I got a text from a friend that woke me up this morning. What a way to wake up!
I can’t find myself feeling grief for this death. I feel sadness, because it is a reminder of time passing, a memory of how things have changed, but I don’t feel grief. Dilip Kumar was 98 years old. For the past 5 years at least, I haven’t seen a photo of him standing, laughing, looking alert. I think we can safely assume that whatever vital essence defined him as himself has been slipping away for a long long time. And now his final scrap of existence has gone, and his tired old body can finally rest.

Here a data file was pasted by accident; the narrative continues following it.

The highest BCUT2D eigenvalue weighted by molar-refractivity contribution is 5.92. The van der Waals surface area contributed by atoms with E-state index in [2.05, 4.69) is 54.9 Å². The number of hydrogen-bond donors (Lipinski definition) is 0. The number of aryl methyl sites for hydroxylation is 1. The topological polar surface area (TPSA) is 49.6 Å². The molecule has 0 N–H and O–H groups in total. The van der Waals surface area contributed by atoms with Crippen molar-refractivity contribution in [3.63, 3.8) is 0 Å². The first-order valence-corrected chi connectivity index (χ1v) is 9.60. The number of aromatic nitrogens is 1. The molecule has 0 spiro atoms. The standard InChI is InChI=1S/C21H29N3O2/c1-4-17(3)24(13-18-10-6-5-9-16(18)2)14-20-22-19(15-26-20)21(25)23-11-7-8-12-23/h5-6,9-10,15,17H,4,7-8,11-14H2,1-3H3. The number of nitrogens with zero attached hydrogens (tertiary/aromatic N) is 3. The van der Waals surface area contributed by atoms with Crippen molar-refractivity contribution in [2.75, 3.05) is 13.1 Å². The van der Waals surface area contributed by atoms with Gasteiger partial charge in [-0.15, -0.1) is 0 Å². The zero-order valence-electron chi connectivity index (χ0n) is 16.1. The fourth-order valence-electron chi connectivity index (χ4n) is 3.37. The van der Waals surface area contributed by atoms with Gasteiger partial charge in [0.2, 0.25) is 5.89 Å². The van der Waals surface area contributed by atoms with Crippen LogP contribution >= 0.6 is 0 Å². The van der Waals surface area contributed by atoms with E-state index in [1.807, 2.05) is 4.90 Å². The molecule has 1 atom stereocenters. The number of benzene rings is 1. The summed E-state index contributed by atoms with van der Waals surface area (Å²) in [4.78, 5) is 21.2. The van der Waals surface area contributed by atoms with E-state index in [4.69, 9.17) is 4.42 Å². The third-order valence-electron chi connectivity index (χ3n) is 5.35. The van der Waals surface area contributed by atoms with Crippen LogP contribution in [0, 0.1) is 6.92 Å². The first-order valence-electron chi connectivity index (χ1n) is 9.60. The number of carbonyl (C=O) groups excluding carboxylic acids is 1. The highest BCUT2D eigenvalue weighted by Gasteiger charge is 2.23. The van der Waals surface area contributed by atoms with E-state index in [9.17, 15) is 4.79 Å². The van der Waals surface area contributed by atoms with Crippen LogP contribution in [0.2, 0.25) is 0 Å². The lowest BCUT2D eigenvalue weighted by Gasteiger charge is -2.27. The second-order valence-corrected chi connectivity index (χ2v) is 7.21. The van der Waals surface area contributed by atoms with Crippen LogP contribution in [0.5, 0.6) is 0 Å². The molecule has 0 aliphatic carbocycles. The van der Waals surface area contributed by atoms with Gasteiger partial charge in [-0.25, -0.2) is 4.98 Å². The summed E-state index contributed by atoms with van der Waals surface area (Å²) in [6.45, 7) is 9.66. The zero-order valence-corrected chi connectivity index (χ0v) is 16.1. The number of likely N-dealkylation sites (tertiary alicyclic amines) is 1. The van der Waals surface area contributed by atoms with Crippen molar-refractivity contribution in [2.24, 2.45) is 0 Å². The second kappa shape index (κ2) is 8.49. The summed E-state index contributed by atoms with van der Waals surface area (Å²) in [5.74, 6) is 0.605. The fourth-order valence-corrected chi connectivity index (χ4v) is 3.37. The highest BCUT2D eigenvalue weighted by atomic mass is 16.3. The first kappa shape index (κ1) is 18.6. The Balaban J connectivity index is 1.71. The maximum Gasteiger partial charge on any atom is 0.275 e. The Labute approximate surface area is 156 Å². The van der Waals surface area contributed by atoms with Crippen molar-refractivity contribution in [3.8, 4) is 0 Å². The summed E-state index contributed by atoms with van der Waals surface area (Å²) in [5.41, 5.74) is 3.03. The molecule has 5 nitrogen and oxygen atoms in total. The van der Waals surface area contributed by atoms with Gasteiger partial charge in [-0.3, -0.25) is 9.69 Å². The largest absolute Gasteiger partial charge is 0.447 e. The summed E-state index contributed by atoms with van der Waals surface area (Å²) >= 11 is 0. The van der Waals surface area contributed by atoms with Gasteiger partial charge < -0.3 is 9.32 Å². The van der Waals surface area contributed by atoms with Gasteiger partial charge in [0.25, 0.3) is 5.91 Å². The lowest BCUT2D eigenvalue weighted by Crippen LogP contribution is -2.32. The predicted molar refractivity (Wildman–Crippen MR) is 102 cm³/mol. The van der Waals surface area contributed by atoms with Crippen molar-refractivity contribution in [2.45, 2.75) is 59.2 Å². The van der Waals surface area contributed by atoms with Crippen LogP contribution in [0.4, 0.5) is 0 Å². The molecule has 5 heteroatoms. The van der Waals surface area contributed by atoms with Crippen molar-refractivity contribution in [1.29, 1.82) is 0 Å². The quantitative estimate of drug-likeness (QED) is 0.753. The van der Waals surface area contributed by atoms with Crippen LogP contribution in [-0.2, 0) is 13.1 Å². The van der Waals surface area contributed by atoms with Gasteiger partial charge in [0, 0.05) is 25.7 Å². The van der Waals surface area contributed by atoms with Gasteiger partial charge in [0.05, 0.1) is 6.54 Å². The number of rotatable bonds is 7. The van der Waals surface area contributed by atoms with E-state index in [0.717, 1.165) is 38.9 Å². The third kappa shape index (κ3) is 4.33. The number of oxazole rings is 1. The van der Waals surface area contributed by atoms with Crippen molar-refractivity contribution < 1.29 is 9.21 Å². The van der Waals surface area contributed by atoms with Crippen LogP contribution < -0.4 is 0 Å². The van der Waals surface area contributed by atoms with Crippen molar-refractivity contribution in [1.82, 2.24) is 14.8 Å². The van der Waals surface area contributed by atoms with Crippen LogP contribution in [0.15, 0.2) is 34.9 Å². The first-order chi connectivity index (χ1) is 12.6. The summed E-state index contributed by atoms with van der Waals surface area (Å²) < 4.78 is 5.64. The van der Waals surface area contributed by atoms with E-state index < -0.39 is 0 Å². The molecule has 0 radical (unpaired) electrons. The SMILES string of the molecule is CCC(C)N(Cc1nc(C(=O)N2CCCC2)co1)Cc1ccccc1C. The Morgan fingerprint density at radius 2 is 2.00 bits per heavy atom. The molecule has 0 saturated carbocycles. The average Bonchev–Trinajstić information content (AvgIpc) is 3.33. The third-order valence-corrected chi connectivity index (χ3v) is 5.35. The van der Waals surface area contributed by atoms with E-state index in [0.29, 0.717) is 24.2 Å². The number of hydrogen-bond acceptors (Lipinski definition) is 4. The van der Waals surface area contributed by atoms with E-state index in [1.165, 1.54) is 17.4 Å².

Death is always sad, losing some vital part of the fabric of humanity that connects us all is always a pain. But death defines life. And sometimes when death retreats too far, it is as though it minimizes the value of the life that preceded it. Dilip was a legend, a great man, someone who defined Hindi film and Hindi film stardom for years. And then for the past 20 years, he has been a tired old man trotted out on special occasions, sitting in his chair barely appearing alert, having people visit him for photo opportunities, his vital energies drifting away and our sense of him as the young vibrant genius being replaced by this tired shell.